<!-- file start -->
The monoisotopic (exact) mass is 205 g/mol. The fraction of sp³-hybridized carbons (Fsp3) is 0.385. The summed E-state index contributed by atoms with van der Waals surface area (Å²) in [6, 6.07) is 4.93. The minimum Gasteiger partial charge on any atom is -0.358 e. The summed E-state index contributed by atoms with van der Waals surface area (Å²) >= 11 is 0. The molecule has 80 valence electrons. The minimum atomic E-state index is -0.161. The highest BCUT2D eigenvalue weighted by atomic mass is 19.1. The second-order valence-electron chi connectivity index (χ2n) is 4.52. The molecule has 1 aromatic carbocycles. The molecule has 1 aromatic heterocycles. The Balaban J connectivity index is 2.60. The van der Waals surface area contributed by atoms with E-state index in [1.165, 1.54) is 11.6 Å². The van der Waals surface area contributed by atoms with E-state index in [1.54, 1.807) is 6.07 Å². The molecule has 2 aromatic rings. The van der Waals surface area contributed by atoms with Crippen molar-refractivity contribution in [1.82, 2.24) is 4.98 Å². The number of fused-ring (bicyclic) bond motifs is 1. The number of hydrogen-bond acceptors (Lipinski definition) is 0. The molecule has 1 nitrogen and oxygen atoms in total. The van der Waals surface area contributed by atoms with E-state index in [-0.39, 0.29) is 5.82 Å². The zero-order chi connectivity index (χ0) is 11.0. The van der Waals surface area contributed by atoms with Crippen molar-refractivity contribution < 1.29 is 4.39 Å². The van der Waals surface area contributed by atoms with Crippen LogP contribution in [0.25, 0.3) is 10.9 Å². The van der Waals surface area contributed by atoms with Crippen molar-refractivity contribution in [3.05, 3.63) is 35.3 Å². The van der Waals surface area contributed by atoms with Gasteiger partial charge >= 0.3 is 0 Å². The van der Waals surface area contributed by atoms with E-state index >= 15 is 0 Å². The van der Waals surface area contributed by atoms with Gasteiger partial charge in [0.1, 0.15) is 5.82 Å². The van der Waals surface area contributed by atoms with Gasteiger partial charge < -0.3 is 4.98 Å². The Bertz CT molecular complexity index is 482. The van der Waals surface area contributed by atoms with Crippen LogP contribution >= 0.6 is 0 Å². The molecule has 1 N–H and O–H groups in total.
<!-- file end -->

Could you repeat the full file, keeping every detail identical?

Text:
The monoisotopic (exact) mass is 205 g/mol. The fraction of sp³-hybridized carbons (Fsp3) is 0.385. The summed E-state index contributed by atoms with van der Waals surface area (Å²) in [6, 6.07) is 4.93. The minimum Gasteiger partial charge on any atom is -0.358 e. The summed E-state index contributed by atoms with van der Waals surface area (Å²) >= 11 is 0. The molecule has 80 valence electrons. The minimum atomic E-state index is -0.161. The highest BCUT2D eigenvalue weighted by atomic mass is 19.1. The second-order valence-electron chi connectivity index (χ2n) is 4.52. The molecule has 1 aromatic carbocycles. The molecule has 1 aromatic heterocycles. The Balaban J connectivity index is 2.60. The van der Waals surface area contributed by atoms with E-state index in [1.165, 1.54) is 11.6 Å². The van der Waals surface area contributed by atoms with E-state index in [1.54, 1.807) is 6.07 Å². The molecule has 2 aromatic rings. The van der Waals surface area contributed by atoms with Crippen molar-refractivity contribution in [1.82, 2.24) is 4.98 Å². The number of fused-ring (bicyclic) bond motifs is 1. The number of hydrogen-bond acceptors (Lipinski definition) is 0. The molecule has 1 nitrogen and oxygen atoms in total. The van der Waals surface area contributed by atoms with E-state index in [-0.39, 0.29) is 5.82 Å². The zero-order chi connectivity index (χ0) is 11.0. The van der Waals surface area contributed by atoms with Crippen molar-refractivity contribution < 1.29 is 4.39 Å². The van der Waals surface area contributed by atoms with Crippen LogP contribution in [0.25, 0.3) is 10.9 Å². The van der Waals surface area contributed by atoms with Crippen molar-refractivity contribution in [3.05, 3.63) is 35.3 Å². The van der Waals surface area contributed by atoms with Gasteiger partial charge >= 0.3 is 0 Å². The van der Waals surface area contributed by atoms with E-state index >= 15 is 0 Å². The van der Waals surface area contributed by atoms with Gasteiger partial charge in [0.1, 0.15) is 5.82 Å². The van der Waals surface area contributed by atoms with Gasteiger partial charge < -0.3 is 4.98 Å². The Bertz CT molecular complexity index is 482. The van der Waals surface area contributed by atoms with Crippen LogP contribution >= 0.6 is 0 Å². The molecule has 1 N–H and O–H groups in total.